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There will be large problems adjusting psychologically. There is no near Euro equivalent of France's ever popular 20 franc coin. Though coins are not a large percentage of the economy, they are what people think of when they think of money. That and 500 FRF notes, also with no near Euro equivalent.

I don't believe that these are significant issues. After all, the Brits decimalized their currency and the Swedes (overnight) switched their driving to the right side of the road (bet they didn't even give up their morning beers). There will will E1 and E2 coins (haven't yet located the Euro symbol in ASCII), and E50 and E100 notes. The French'll get used to it, without trauma.

Also, and of course, there are a few African currencies which are pegged to the FRF. What happens to these will also be intriguing to watch.

Nothing, I predict. They are already implicitly pegged to the Euro.

There are a lot of theoretical economic laws that we will see in actual practice between Jan and July 2002. One is that when there are two currencies in circulation side by side, the one that is "worth more" goes out of circulation almost instantly, because people hoard it.

Gresham's Law. Irrelevant, here. If the French hoard their old national currency, they will find it to be worth only its value as a collectible, since it will no longer be legal tender. Of those hoarded, only notes and coin in mint condition will have value as collectibles, and those values will depend on supply and demand. (I have an old Republic of China banknote with a face value of 500 gold units. I think it'll fetch about 50 cents. A mint Kennedy half-dollar isn't worth a whole lot more.)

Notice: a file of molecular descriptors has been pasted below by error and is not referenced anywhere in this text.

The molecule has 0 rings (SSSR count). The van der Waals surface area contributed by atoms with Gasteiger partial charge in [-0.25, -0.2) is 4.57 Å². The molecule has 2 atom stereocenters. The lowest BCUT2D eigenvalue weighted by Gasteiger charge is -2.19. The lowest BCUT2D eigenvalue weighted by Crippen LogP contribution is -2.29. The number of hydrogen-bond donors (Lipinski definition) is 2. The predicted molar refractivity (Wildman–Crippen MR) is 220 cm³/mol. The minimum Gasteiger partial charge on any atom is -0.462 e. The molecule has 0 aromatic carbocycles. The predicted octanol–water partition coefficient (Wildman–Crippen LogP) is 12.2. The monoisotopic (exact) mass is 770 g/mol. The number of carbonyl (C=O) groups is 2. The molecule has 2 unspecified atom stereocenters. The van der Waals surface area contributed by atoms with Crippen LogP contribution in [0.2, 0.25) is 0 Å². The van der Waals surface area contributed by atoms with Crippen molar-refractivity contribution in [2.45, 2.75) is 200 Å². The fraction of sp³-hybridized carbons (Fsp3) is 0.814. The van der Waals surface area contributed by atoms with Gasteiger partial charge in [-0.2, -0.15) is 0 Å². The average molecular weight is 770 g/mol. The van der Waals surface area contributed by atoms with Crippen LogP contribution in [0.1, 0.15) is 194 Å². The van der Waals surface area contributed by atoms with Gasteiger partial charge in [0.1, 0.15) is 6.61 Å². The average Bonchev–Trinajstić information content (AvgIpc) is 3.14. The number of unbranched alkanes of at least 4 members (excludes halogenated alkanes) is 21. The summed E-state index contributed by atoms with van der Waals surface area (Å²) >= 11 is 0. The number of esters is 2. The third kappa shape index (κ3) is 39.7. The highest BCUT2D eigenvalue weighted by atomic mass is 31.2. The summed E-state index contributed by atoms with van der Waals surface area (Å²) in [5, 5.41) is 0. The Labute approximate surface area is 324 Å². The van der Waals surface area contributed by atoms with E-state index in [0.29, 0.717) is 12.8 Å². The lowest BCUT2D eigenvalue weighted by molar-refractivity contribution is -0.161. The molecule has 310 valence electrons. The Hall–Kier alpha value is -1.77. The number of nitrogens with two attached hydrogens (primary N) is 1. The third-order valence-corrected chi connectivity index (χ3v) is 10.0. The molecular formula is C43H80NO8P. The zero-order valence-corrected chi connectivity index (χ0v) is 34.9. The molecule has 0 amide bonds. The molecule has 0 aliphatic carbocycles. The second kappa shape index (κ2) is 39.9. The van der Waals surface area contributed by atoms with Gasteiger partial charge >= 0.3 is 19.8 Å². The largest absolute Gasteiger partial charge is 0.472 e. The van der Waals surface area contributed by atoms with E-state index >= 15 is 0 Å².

Will the armored carriers be secure? Can France distribute enough Euros rapidly enough, without the drivers going on strike?
Distribution of coin to banks begins next month; notes in December. Circulation to the public will begin in December, and the national currency will remain legal tender until mid-February.

Europe still has a long way to go to integregate national economies, but the common market and currencies are major steps.

BTW, thanks for the further clarification on the definition of specie; I'd forgotten that the copper-colored penny is specie. But did you really have to look it up?
Schvitz
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